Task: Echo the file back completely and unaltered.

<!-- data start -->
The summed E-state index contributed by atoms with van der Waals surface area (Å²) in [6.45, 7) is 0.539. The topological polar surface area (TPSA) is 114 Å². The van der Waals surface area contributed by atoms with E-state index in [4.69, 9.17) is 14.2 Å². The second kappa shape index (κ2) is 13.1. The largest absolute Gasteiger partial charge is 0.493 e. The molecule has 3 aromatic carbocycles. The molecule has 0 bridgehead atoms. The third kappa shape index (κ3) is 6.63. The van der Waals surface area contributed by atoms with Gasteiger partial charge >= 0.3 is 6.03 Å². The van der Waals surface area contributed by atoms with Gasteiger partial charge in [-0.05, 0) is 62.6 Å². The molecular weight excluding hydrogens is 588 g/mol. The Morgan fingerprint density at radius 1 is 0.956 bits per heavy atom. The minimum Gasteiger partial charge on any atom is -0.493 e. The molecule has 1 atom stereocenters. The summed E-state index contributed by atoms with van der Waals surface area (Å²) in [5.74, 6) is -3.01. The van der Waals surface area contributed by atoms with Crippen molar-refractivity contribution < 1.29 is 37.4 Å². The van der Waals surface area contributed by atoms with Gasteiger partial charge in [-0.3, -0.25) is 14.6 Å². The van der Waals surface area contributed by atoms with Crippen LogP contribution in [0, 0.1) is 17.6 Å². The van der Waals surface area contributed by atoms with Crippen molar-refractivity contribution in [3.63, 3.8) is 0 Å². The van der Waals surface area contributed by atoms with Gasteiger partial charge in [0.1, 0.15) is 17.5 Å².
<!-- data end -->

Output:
The summed E-state index contributed by atoms with van der Waals surface area (Å²) in [6.45, 7) is 0.539. The topological polar surface area (TPSA) is 114 Å². The van der Waals surface area contributed by atoms with E-state index in [4.69, 9.17) is 14.2 Å². The second kappa shape index (κ2) is 13.1. The largest absolute Gasteiger partial charge is 0.493 e. The molecule has 3 aromatic carbocycles. The molecule has 0 bridgehead atoms. The third kappa shape index (κ3) is 6.63. The van der Waals surface area contributed by atoms with Gasteiger partial charge >= 0.3 is 6.03 Å². The van der Waals surface area contributed by atoms with Gasteiger partial charge in [-0.05, 0) is 62.6 Å². The molecular weight excluding hydrogens is 588 g/mol. The Morgan fingerprint density at radius 1 is 0.956 bits per heavy atom. The minimum Gasteiger partial charge on any atom is -0.493 e. The molecule has 1 atom stereocenters. The summed E-state index contributed by atoms with van der Waals surface area (Å²) in [5.74, 6) is -3.01. The van der Waals surface area contributed by atoms with Crippen molar-refractivity contribution < 1.29 is 37.4 Å². The van der Waals surface area contributed by atoms with Gasteiger partial charge in [-0.3, -0.25) is 14.6 Å². The van der Waals surface area contributed by atoms with Crippen LogP contribution in [0, 0.1) is 17.6 Å². The van der Waals surface area contributed by atoms with Crippen molar-refractivity contribution in [3.63, 3.8) is 0 Å². The van der Waals surface area contributed by atoms with Gasteiger partial charge in [0.1, 0.15) is 17.5 Å².